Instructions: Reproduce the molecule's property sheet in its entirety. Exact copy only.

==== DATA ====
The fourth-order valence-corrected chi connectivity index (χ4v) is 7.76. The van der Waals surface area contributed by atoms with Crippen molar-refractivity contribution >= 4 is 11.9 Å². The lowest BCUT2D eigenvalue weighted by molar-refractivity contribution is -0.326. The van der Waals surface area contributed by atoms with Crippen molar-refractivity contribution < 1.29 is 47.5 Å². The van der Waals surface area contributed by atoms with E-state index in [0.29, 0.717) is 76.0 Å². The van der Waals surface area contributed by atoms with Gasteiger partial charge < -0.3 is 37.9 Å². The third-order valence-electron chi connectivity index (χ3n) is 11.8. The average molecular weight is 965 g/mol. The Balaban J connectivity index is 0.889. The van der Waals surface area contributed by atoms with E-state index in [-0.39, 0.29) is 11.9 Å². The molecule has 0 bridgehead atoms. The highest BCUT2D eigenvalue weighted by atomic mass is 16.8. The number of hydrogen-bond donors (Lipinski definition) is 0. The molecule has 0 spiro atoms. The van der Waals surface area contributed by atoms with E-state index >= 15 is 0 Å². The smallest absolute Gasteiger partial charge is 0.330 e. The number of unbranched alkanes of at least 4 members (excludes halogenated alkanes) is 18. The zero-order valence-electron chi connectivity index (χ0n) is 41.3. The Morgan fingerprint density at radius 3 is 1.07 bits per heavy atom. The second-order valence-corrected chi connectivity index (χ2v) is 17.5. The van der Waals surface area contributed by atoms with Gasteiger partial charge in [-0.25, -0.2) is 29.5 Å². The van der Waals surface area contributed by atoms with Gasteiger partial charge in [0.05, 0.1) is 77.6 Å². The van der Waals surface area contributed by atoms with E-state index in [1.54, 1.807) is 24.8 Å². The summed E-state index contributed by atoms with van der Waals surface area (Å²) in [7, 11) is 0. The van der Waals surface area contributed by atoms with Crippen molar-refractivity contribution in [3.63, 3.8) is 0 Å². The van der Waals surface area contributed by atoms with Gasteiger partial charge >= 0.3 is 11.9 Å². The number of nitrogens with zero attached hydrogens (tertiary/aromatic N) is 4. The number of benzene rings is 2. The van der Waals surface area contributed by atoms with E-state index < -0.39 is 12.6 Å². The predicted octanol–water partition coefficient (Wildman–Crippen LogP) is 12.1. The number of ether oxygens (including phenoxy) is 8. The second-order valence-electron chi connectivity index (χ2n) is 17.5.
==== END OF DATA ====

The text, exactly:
The fourth-order valence-corrected chi connectivity index (χ4v) is 7.76. The van der Waals surface area contributed by atoms with Crippen molar-refractivity contribution >= 4 is 11.9 Å². The lowest BCUT2D eigenvalue weighted by molar-refractivity contribution is -0.326. The van der Waals surface area contributed by atoms with Crippen molar-refractivity contribution < 1.29 is 47.5 Å². The van der Waals surface area contributed by atoms with E-state index in [0.29, 0.717) is 76.0 Å². The van der Waals surface area contributed by atoms with Gasteiger partial charge < -0.3 is 37.9 Å². The third-order valence-electron chi connectivity index (χ3n) is 11.8. The average molecular weight is 965 g/mol. The Balaban J connectivity index is 0.889. The van der Waals surface area contributed by atoms with E-state index in [-0.39, 0.29) is 11.9 Å². The molecule has 0 bridgehead atoms. The highest BCUT2D eigenvalue weighted by atomic mass is 16.8. The number of hydrogen-bond donors (Lipinski definition) is 0. The molecule has 0 spiro atoms. The van der Waals surface area contributed by atoms with E-state index >= 15 is 0 Å². The smallest absolute Gasteiger partial charge is 0.330 e. The number of unbranched alkanes of at least 4 members (excludes halogenated alkanes) is 18. The zero-order valence-electron chi connectivity index (χ0n) is 41.3. The Morgan fingerprint density at radius 3 is 1.07 bits per heavy atom. The second-order valence-corrected chi connectivity index (χ2v) is 17.5. The van der Waals surface area contributed by atoms with Gasteiger partial charge in [-0.25, -0.2) is 29.5 Å². The van der Waals surface area contributed by atoms with Gasteiger partial charge in [0.05, 0.1) is 77.6 Å². The van der Waals surface area contributed by atoms with E-state index in [1.54, 1.807) is 24.8 Å². The summed E-state index contributed by atoms with van der Waals surface area (Å²) in [7, 11) is 0. The van der Waals surface area contributed by atoms with Crippen molar-refractivity contribution in [3.63, 3.8) is 0 Å². The van der Waals surface area contributed by atoms with Gasteiger partial charge >= 0.3 is 11.9 Å². The number of nitrogens with zero attached hydrogens (tertiary/aromatic N) is 4. The number of benzene rings is 2. The van der Waals surface area contributed by atoms with E-state index < -0.39 is 12.6 Å². The predicted octanol–water partition coefficient (Wildman–Crippen LogP) is 12.1. The number of ether oxygens (including phenoxy) is 8. The second-order valence-electron chi connectivity index (χ2n) is 17.5.